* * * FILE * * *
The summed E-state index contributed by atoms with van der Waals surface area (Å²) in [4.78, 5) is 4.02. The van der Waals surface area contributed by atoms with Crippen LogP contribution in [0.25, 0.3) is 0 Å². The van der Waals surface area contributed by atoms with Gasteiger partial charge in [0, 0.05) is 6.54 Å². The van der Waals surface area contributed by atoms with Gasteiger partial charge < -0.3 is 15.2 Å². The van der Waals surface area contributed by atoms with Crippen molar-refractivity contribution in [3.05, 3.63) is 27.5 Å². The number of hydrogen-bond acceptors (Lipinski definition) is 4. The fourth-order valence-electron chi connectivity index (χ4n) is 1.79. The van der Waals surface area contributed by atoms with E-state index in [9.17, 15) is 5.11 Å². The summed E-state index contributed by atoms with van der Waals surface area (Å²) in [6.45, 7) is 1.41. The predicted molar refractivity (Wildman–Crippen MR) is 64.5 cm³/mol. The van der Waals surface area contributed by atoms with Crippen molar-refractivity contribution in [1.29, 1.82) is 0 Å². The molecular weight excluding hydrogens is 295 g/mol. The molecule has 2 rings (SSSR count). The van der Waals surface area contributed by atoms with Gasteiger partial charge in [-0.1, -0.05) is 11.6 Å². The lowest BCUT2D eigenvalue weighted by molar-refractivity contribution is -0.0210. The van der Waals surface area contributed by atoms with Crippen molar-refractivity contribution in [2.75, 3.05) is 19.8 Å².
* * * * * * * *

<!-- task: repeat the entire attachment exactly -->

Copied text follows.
The summed E-state index contributed by atoms with van der Waals surface area (Å²) in [4.78, 5) is 4.02. The van der Waals surface area contributed by atoms with Crippen LogP contribution in [0.25, 0.3) is 0 Å². The van der Waals surface area contributed by atoms with Gasteiger partial charge in [0, 0.05) is 6.54 Å². The van der Waals surface area contributed by atoms with Gasteiger partial charge < -0.3 is 15.2 Å². The van der Waals surface area contributed by atoms with Crippen molar-refractivity contribution in [3.05, 3.63) is 27.5 Å². The number of hydrogen-bond acceptors (Lipinski definition) is 4. The fourth-order valence-electron chi connectivity index (χ4n) is 1.79. The van der Waals surface area contributed by atoms with E-state index in [9.17, 15) is 5.11 Å². The summed E-state index contributed by atoms with van der Waals surface area (Å²) in [6.45, 7) is 1.41. The predicted molar refractivity (Wildman–Crippen MR) is 64.5 cm³/mol. The van der Waals surface area contributed by atoms with Crippen molar-refractivity contribution in [1.29, 1.82) is 0 Å². The molecular weight excluding hydrogens is 295 g/mol. The molecule has 2 rings (SSSR count). The van der Waals surface area contributed by atoms with Gasteiger partial charge in [-0.1, -0.05) is 11.6 Å². The lowest BCUT2D eigenvalue weighted by molar-refractivity contribution is -0.0210. The van der Waals surface area contributed by atoms with Crippen molar-refractivity contribution in [2.75, 3.05) is 19.8 Å².